The Community for Technology Leaders

A Case for Peering of Content Delivery Networks

Rajkumar , University of Melbourne
Al-Mukaddim Khan , University of Melbourne
James , RMIT University
Zahir , RMIT University

Service providers often geographically distribute their Web servers' facilities to improve performance, reliability, and scalability. Content Delivery Networks, 1 which first evolved in 1998, replicate content over several mirrored Web servers, strategically placed at various locations to deal with flash crowds and to enhance response time. 2 A CDN improves network performance by maximizing bandwidth, improving accessibility, and maintaining correctness through content replication.

Unfortunately, although many commercial CDN providers exist, they don't cooperate in delivering content to end users in a scalable manner. In addition, content providers typically subscribe to one CDN provider and thus can't use multiple CDNs at the same time. Such a closed, noncooperative model results in "islands" of CDNs.

Here, we present a model for an open, scalable, and service-oriented architecture (SOA)-based system. This system helps to create open Content and Service Delivery Networks (CSDNs) that scale well and can share resources with other CSDNs through cooperation and coordination, thus overcoming the island CDN problem.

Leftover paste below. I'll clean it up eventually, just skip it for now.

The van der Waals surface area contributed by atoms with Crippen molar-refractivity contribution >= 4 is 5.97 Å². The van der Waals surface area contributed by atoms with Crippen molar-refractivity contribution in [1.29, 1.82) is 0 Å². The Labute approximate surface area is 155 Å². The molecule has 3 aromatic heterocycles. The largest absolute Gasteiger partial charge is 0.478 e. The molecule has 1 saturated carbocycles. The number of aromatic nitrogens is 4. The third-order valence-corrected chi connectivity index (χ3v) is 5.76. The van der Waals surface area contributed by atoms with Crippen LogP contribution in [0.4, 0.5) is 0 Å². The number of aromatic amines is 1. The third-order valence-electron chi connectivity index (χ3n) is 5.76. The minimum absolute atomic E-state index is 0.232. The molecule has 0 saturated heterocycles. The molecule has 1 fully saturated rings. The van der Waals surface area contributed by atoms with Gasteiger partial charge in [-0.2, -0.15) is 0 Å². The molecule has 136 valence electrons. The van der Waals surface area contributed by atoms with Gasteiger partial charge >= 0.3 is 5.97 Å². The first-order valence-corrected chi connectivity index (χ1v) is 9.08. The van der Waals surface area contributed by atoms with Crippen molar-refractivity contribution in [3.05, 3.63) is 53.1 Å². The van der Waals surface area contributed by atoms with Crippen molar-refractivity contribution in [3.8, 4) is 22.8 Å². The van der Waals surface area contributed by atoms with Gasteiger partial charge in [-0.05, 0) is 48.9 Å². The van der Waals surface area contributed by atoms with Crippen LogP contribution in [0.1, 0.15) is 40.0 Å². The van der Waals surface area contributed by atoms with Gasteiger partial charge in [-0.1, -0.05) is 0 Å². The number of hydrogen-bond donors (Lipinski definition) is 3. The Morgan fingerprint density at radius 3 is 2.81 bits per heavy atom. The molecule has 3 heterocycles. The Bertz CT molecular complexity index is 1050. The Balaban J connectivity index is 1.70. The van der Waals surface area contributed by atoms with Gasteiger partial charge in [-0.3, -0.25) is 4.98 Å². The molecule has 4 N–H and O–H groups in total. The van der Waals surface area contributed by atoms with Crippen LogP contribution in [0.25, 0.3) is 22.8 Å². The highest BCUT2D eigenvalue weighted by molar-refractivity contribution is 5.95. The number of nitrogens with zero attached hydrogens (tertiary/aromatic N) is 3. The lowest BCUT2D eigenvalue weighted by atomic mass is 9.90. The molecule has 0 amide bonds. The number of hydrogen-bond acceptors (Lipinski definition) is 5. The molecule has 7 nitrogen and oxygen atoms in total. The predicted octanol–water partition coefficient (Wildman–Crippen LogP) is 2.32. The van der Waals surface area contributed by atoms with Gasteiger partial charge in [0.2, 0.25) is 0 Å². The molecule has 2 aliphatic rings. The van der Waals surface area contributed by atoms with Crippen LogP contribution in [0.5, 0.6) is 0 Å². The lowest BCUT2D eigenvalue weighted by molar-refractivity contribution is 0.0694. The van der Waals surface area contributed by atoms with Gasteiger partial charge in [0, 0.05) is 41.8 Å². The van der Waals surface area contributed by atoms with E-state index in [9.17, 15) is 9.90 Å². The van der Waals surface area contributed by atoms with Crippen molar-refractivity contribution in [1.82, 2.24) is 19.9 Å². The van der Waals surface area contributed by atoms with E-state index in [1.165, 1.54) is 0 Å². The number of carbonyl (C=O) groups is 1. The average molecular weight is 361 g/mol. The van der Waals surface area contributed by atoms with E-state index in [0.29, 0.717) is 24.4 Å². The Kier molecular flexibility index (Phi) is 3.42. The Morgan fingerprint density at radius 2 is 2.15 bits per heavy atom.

Motivation for peering CDNs

A CDN combines a content-delivery infrastructure, a request-routing infrastructure, a distribution infrastructure, and an accounting infrastructure. Figure 1 shows a typical content-delivery environment, with replicated Web-server clusters located at the edge of the network to which the end users are connected. In such a CDN environment, the origin server fetches the Web content based on user requests and then serves the content to the user from the nearby replicated server. That way, CDNs can offer fast, reliable applications and services. 3


Figure 1   An abstract architecture of a Content Delivery Network.

However, because CDNs are proprietary—individual companies own and operate them—they comprise their own closed delivery networks, which are expensive to set up and maintain. They also have limited scalability. Running a global CDN is even more costly, requiring an enormous amount of capital and labor. Furthermore, commercial CDNs make specific commitments to their end users by signing a Service Level Agreement, which outlines specific penalties if they fail to meet those commitments. So, if a particular CDN fails to provide the client with quality service, it might violate the SLA and end up costing the provider. To cut expenses, and to avoid adverse business impact through SLA violations, CDN providers should partner together.

The CDN provider can accomplish this by establishing peering with other CDN providers that have caching servers located near its client. That way, CDN providers can share each others resources to serve their clients' requests effectively and meet their quality-of-service (QoS) requirements. To ensure sustained resource sharing between CDN providers, peering arrangements must ensure sufficient incentives exist.